From its name — the Tibetan word for compassion — to its conscious interplay and improvisation (or spontaneous composition), Karuna radiate soul, intimacy and humanity. Part of this touch-sensitivity surely stems from the fact that the trio’s two percussionists, Adam Rudolph (djembe, congas, tarija, sintir, electronics) and Hamid Drake (kit, vocals, frame drum) palled around as kids in Chicago, are dear friends, and have played together in diverse bands from leaders such as Baba Fred Anderson, Don Cherry, Yusef Lateef, Pharaoh Sanders, Hassan Hakmoun and more.
After one loving recording with reeds man Ralph M. Jones, Karuna’s Rudolph and Drake are touring and making music with legendary tenor and soprano saxophonist (to say nothing of bamboo flautist) Dave Liebman for an album called Chi, due out in February. Before that release, the trio (who also go by Liebman Rudolph & Drake) make a pit stop at Boot & Saddle on Monday, January 14, under the watchful curatorial eye of Philadelphia’s Ars Nova Workshop. I caught up with Rudolph at home in New York City, just days before the live proceedings to see what friendship and fire mean to this union.
The Key: You and Hamid have known each other since, what, age 14, and Chicago. Under what circumstances did you two meet?
Adam Rudolph: We met in downtown Chicago at a drum shop in 1969. I lived on the Southside, and he came from the northern suburbs. We started talking together immediately, and just became really good friends. We started playing together several years after we met, and since then have played in so many different situations.
TK: So it took a minute before you played as one. What did you like about each other as people, as kids?
AR: We shared a love of music, especially an interest in world music. Also, there was a focus on the mystical traditions that are associated with a lot of non-traditional, non-Western music. We talked a lot about yoga, Daoism, Sufism, Tibetan Buddhism.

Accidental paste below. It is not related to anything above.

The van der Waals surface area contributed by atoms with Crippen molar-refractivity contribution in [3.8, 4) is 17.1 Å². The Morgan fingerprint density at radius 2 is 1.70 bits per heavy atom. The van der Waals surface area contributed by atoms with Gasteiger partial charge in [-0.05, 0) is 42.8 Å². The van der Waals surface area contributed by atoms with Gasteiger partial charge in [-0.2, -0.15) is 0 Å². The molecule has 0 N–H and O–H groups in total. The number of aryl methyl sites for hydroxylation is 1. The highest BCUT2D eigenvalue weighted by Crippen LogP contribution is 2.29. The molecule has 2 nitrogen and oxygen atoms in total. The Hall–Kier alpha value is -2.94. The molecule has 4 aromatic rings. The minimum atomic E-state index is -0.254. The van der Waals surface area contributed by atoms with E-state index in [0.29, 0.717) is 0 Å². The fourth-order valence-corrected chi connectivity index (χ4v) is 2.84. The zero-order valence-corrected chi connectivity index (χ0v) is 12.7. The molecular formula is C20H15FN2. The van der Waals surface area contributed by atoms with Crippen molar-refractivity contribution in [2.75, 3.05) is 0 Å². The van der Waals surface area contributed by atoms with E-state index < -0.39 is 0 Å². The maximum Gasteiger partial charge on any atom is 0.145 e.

TK: How do you feel as if Chicago molded who both of you became, in terms of musicianship, workmanship and that literal and figurative world view?
AR: We’ve had different and separate experiences, as well as overlapping experiences. I introduced Hamid to my conga teacher, and studied AfroCuban and AfroHaitian music together every weekend downtown. At 16, Hamid started playing with Fred Anderson and invited me after I had turned 17. This was central to our development, as this was part of the oral tradition where older musicians pass on what they play and what they know with younger musicians. We shared in that, in those experiences.
TK: How do you feel as if the two of you differ from each other sonically?
AR: Our running joke is that he’s trying to play a drum set like a hand drummer, and I’m trying to play hand drums like a trap drummer. We both studied tabla together. Though I have studied percussion across the globe, and all of their traditions, I feel as if my greatest influences are trap drummers such as Elvin Jones and Tony Williams. We’re both very research oriented, constantly growing. That vibe, I call it ‘research and development’, transcends even our love of drumming, whether you’re playing with sticks or hands.
TK: How do you know how to stay out of each other’s way?
AR: We practice spontaneous composition, so we cultivate imagination, deep listening and sharing from which respect stems. Our philosophical approach and how we play and our long years together and how we think about drumming means we never get in each other’s way. We can play in contrast, in the pocket. We’re always orchestrating ourselves.
TK: How does Dave Liebman become part of what it is you do, and merge?
AR: He’s one of the greatest living tenor players, and Hamid and I have quite a history with those, starting with Ralph Jones Fred Anderson, Pharaoh Saunders, Sam Rivers. It’s a real pleasure doing what we do with Dave. It started with me doing a week residency with him at The Stone in NYC several years ago. We knew each other just from being about and around, and the duets between us were magical. This last May, I had another residency there, where Hamid was with me, Dave just happened to be in New York, and we came together. And even more magical. There we are.
TK: Is there any pressure doing what the three of you do?
AR: If there is anything akin to pressure, it is the desire to reach for something new and be present in the moment every concert that we do. We don’t want to repeat each other, play clichés, but be adventurous and create in the moment. Fortunately, we have a long history together and a highly developed language. Plus, Liebman is a great rhythm-ist, so he’s got that language down.
Liebman, Rudolph & Drake play Boot and Saddle on Monday, January 14th; tickets and more information can be found at the XPN Concert Calendar.